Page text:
Is The Stock Market In A Bubble?
There are many signs that the current stock market is in a bubble, but calling the top is extremely difficult because of the heavy involvement of the Fed in this market cycle. In general, here are several indicators that the top is very near:
1) Extraordinarily high valuations
2) Heavy retail trading in a “new” paradigm
3) IPOs of companies with remarkably weak finances
4) Hedge funds failing with eye popping losses
5) A persistent recession or economic slowdown
Long term valuation metrics are high everywhere: price-to-earnings, price-to-sales, and price-to-GDP. P/GDP is probably the easiest one to comprehend because it compares the size of the public companies with US GDP. The following chart does not include the 2000 market peak, but you get the idea.
Robinhood is a trading app that revolutionized small investor trading in 2018 by offering trades with no commissions. Discount brokers like Schwab and E*trade followed suit in 2019, reducing trading costs to nearly zero. But for the established players, it was too late. All the young, speculative money went into Robinhood to day-trade stocks and bitcoin. Last week, an enormous short-squeeze on Gamestop (ticker GME) was precipitated by Robinhood trading of stock and options. On Wednesday last week, Robinhood began running into funding problems and was forced to reduce trading along with Interactive Brokers.
Typically, hedge funds run portfolios that are long stocks like Apple and Facebook while selling-short stocks like Gamestop and AMC Networks. This is called a pairs-trade and is fairly common. A problem arises if there is a sudden need to reduce risk across the board, investment funds will both Buy the short names (GME and AMCX) and Sell the long names (AAPL and FB) in this example. It is unclear if this risk-off rotation is temporary or a more serious negative change in the Market Narrative. It is too early to say, yet.
In 2020, initial public offerings (IPOs) were very active. Historically, companies came public after years of growth or building their business. Not today. No, today most of these companies had minimal sales. In some cases, they had no revenues at all and were sold as concept or high-growth potential companies. Even during the tech bubble of 2000, this was rarely done. The combination of heavy retail trading and extreme speculative IPO activity are classic signs that a bull market is fully mature and may be coming to an end.
Another sign of a market top is the failure of a flagship hedge fund. Last week, Melvin Capital announced January losses of 53%, mostly from shorting Gamestop and a few other stocks. They ended 2020 with $13 billion in capital; today it is $8 billion and falling. The failure of a major fund creates systemic risk for the financial system because many entities are in the lending chains surrounding these trading shops. A default or loss may ripple from one entity to another or trigger risk-off policies like that of Robinhood and Interactive Brokers to lower risk to the brokerage firms themselves.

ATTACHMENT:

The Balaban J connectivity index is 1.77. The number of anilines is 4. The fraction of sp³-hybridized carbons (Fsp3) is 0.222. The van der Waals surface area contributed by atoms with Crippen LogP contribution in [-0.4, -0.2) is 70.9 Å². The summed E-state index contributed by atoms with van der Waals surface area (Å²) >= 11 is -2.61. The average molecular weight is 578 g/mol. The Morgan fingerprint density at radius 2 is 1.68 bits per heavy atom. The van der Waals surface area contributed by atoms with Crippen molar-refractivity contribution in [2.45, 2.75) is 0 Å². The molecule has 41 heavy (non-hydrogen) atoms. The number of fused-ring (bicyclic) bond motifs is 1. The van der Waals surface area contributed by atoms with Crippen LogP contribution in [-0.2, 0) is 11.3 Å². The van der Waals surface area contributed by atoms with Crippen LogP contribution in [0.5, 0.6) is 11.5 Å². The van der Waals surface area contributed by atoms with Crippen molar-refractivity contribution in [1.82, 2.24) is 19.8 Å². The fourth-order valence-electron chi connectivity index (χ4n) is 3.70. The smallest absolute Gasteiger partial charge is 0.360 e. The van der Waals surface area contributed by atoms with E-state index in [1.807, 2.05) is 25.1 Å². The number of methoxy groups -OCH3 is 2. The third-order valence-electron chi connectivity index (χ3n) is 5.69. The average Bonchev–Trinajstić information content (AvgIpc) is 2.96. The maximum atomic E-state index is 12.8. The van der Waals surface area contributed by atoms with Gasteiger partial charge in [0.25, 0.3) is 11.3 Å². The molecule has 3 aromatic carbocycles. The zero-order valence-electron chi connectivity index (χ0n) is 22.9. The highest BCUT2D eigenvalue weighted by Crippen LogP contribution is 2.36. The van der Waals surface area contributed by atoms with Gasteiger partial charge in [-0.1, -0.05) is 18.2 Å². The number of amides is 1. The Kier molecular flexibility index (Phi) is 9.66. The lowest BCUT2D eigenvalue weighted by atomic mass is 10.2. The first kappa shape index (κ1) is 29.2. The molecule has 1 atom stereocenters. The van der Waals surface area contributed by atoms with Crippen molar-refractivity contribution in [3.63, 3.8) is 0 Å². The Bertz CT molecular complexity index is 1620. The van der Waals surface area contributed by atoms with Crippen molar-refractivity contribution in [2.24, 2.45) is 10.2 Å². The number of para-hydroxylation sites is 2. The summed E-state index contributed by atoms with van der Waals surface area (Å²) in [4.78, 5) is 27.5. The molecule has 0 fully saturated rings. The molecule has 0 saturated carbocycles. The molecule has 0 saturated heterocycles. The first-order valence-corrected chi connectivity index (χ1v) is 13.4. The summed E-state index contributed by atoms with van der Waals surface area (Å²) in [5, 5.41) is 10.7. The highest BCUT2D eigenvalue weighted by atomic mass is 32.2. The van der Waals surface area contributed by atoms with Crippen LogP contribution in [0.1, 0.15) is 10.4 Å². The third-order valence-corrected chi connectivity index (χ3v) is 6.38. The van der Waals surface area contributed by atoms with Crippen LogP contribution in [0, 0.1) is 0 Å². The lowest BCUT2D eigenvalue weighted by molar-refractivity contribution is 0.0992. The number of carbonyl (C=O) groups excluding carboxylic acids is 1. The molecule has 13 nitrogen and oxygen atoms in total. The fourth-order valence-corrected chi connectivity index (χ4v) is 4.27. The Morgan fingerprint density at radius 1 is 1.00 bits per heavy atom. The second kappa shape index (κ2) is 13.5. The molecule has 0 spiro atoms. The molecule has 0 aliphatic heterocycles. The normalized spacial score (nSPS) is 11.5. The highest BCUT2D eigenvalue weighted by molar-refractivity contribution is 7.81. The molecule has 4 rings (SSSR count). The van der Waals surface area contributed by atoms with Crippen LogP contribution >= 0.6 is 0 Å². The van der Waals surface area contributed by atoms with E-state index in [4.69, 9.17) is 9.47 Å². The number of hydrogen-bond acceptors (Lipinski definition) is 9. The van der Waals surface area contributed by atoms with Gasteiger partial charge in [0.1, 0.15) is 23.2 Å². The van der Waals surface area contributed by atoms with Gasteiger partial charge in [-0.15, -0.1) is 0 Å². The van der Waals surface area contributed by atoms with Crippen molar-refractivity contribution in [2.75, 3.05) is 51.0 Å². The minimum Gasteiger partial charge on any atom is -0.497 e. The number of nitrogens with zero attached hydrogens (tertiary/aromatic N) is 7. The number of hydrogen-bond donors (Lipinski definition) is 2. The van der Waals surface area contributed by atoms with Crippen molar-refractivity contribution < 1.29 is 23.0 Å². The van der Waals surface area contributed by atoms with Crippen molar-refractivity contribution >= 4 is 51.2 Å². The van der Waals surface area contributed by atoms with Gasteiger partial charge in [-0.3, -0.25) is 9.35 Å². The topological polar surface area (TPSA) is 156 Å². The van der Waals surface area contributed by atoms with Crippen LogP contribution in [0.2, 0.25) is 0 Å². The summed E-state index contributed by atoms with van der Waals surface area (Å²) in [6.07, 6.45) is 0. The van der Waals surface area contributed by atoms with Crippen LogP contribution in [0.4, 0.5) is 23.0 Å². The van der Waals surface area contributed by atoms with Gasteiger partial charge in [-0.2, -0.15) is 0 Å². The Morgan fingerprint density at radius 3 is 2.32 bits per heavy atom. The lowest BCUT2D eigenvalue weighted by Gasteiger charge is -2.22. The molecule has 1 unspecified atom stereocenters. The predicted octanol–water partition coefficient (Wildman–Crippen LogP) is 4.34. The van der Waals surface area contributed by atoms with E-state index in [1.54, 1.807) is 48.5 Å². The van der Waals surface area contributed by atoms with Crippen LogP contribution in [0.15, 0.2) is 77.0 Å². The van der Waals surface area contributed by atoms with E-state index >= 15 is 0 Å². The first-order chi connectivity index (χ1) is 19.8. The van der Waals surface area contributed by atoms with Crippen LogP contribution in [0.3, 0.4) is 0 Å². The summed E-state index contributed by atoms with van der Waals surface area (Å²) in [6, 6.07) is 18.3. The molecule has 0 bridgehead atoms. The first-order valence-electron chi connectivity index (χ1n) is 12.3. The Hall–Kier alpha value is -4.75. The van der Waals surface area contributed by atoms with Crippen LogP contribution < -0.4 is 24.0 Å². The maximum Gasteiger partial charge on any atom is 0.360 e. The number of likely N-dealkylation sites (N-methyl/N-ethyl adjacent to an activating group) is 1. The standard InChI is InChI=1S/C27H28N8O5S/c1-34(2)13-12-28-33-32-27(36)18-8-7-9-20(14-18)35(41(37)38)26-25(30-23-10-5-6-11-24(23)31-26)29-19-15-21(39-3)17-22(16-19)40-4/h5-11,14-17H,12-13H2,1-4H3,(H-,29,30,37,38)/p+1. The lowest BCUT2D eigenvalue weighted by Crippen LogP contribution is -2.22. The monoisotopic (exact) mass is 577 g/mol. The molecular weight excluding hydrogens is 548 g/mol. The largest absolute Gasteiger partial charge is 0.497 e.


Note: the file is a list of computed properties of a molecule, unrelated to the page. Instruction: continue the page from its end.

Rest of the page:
The economy isn’t doing great. Last year, economists forecast that 2021 was going to be a great year with stimulus pushing GDP growth above levels last seen in 2019. So far, those hopes have not been realized and with unemployment rising, economic growth may decelerate.
Finally, I will leave you with links to one of my favorite market strategists and historians, Jeremy Grantham. He is a legendary investor in the same league as Peter Lynch and George Soros, but still speaks publicly about the markets. He is very bearish on stocks and compares the current market environment to 1929 and 2000. Now, in fairness, he called the 2000 and 2008 market peaks early and lost $1 billion shorting equities in 2020. There are rumors his funds were short beginning in April 2020, so they suffered terribly in the stimulus induced rally from the pandemic bottom. Eventually, he was vindicated in his past views; we are living through what is probably his last major prediction.
Grantham letter: Waiting for the Last Dance (gmo.com)
With these facts in mind, you will understand why we are positioned conservatively in all our portfolios. How are you positioned?
We would love to discuss the implications of this research on your personal situation.
Robert Lloyds, CFA®
Chief Investment Officer
Lloyds Intrepid Wealth Management
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